Learned counsel for appellant Arun Kathpalia, argued that after passing of Companies Act, 2013 the aforementioned case did not hold good in the light of the bar on civil courts. He submitted that in Shashi Prakash Khemka v. NEPC Micon, 2019 SCC OnLine SC 223 the Supreme Court had held that after Companies Act, it is not in dispute that were a dispute to arise today, the civil suit remedy would be completely barred and the power would be vested with the NCLT under Section 59 of the said Act”.

Further, Section 430 of the Companies Act, states that “Civil court will not have jurisdiction to entertain any suit or proceeding in respect of any matter which the Tribunal or the Appellate Tribunal is empowered to determine by or under this Act or any other law for the time being in force and no injunction shall be granted by any court or other authority in respect of any action taken or to be taken in pursuance of any power conferred by or under this Act or any other law for the time being in force, by the Tribunal or the Appellate.”

On the basis of above arguments and in view of the law laid down in NEPC Micon case, it was held that NCLT had jurisdiction to deal with all the cases which dealt with questions regarding rectification and all questions incidental and peripheral to rectification, for the purpose of deciding the legality of the rectification. It was opined that in the present matter, there were really no complex questions involved and even if it were then the same had to be decided by the NCLT and in appeal, this Tribunal was bound to consider whether or not entry made in the Register of Members could be upheld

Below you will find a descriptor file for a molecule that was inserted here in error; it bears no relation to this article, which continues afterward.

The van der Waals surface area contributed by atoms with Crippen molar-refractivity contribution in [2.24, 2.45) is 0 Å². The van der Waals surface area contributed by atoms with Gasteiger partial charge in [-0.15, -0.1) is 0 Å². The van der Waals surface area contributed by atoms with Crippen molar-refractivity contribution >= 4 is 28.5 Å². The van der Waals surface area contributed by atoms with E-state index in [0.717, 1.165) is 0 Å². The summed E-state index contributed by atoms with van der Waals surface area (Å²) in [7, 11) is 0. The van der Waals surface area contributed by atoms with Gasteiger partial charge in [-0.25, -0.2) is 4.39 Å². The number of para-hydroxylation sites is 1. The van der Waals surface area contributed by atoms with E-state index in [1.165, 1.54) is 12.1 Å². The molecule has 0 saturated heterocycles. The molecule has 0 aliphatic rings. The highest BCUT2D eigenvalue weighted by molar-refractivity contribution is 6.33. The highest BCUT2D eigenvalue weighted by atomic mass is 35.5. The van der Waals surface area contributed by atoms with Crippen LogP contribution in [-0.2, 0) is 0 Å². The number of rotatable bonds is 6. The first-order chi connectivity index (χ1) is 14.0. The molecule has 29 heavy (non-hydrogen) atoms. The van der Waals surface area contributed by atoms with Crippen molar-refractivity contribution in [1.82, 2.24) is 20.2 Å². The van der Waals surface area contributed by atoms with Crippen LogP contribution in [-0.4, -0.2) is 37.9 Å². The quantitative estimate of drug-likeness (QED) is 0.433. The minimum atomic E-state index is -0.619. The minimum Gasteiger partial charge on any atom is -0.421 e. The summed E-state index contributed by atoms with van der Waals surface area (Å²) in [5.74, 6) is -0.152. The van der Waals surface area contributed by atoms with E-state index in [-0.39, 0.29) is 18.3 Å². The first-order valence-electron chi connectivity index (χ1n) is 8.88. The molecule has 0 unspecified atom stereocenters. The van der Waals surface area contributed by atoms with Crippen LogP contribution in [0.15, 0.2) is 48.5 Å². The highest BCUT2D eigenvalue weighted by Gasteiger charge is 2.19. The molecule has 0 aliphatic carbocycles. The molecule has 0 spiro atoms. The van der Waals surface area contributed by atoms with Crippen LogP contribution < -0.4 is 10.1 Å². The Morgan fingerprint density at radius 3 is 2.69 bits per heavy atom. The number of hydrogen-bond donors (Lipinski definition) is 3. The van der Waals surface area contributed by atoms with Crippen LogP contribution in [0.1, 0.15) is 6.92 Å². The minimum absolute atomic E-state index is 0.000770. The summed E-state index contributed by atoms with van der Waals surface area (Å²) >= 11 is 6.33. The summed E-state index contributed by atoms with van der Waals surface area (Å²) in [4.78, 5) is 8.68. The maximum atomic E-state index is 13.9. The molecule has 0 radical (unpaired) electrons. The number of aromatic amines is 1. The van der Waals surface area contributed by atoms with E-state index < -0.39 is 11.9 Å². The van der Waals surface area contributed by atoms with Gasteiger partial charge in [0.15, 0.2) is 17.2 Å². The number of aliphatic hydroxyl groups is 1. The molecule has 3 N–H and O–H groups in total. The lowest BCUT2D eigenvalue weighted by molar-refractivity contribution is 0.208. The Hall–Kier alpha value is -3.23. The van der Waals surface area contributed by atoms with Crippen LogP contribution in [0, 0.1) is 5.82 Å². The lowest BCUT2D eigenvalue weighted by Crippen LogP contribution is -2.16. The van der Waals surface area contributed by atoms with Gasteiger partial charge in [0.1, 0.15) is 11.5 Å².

Hence, the impugned judgment was set aside and cancellation of entry of the name of the appellant in the register of members of respondent 2 showing equity shares purported to have been credited on the basis of conversion of CCDs standing in the name of the appellant was directed.[MAIF Investment India PTE Ltd. v. Ind-Barath Power Infra Ltd., 2019 SCC OnLine NCLAT 203, decided on 28-05-2019]

Case BriefsTribunals/Commissions/Regulatory Bodies

Securities and Exchange Board of India (SEBI): The Board comprising of Madhabi Puri Buch (Whole Time Member) passed the direction to the directors of the company, Kaizar Biswas,  Mohammed Jiaur Rahaman, Ajijur Rahaman,  Abu Sama Molla, Ashraful Hoque and Sariful Islam to pay the Equity Share amount of maturities of the schemes/policies/plans and shares/debentures/bonds issued by the Company to the public at large.